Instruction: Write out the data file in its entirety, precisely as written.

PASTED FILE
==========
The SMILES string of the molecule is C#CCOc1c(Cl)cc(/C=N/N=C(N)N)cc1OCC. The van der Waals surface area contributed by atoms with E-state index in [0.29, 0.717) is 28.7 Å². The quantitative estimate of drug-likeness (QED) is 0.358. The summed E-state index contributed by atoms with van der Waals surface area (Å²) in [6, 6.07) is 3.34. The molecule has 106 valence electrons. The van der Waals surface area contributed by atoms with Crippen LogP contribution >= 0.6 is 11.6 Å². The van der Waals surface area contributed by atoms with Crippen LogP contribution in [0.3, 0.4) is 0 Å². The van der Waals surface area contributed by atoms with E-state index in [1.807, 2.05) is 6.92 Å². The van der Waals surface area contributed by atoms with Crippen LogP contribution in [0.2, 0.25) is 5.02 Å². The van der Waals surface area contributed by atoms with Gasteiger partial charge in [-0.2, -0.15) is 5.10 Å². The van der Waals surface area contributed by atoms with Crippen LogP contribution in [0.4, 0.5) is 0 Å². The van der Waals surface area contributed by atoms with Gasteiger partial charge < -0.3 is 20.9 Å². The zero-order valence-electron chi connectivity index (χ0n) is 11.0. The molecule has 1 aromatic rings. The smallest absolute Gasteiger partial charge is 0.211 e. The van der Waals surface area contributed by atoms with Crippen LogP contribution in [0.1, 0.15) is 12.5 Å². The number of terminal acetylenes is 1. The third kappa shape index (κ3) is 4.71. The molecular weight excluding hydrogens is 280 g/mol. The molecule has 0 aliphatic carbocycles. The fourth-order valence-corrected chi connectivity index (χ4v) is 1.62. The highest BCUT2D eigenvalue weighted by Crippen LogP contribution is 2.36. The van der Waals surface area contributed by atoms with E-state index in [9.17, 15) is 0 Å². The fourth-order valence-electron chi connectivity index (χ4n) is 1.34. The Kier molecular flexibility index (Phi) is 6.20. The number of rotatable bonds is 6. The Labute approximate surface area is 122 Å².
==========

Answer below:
The SMILES string of the molecule is C#CCOc1c(Cl)cc(/C=N/N=C(N)N)cc1OCC. The van der Waals surface area contributed by atoms with E-state index in [0.29, 0.717) is 28.7 Å². The quantitative estimate of drug-likeness (QED) is 0.358. The summed E-state index contributed by atoms with van der Waals surface area (Å²) in [6, 6.07) is 3.34. The molecule has 106 valence electrons. The van der Waals surface area contributed by atoms with Crippen LogP contribution >= 0.6 is 11.6 Å². The van der Waals surface area contributed by atoms with Crippen LogP contribution in [0.3, 0.4) is 0 Å². The van der Waals surface area contributed by atoms with E-state index in [1.807, 2.05) is 6.92 Å². The van der Waals surface area contributed by atoms with Crippen LogP contribution in [0.2, 0.25) is 5.02 Å². The van der Waals surface area contributed by atoms with Gasteiger partial charge in [-0.2, -0.15) is 5.10 Å². The van der Waals surface area contributed by atoms with Crippen LogP contribution in [0.4, 0.5) is 0 Å². The van der Waals surface area contributed by atoms with Gasteiger partial charge < -0.3 is 20.9 Å². The zero-order valence-electron chi connectivity index (χ0n) is 11.0. The molecule has 1 aromatic rings. The smallest absolute Gasteiger partial charge is 0.211 e. The van der Waals surface area contributed by atoms with Crippen LogP contribution in [0.1, 0.15) is 12.5 Å². The number of terminal acetylenes is 1. The third kappa shape index (κ3) is 4.71. The molecular weight excluding hydrogens is 280 g/mol. The molecule has 0 aliphatic carbocycles. The fourth-order valence-corrected chi connectivity index (χ4v) is 1.62. The highest BCUT2D eigenvalue weighted by Crippen LogP contribution is 2.36. The van der Waals surface area contributed by atoms with E-state index in [9.17, 15) is 0 Å². The fourth-order valence-electron chi connectivity index (χ4n) is 1.34. The Kier molecular flexibility index (Phi) is 6.20. The number of rotatable bonds is 6. The Labute approximate surface area is 122 Å².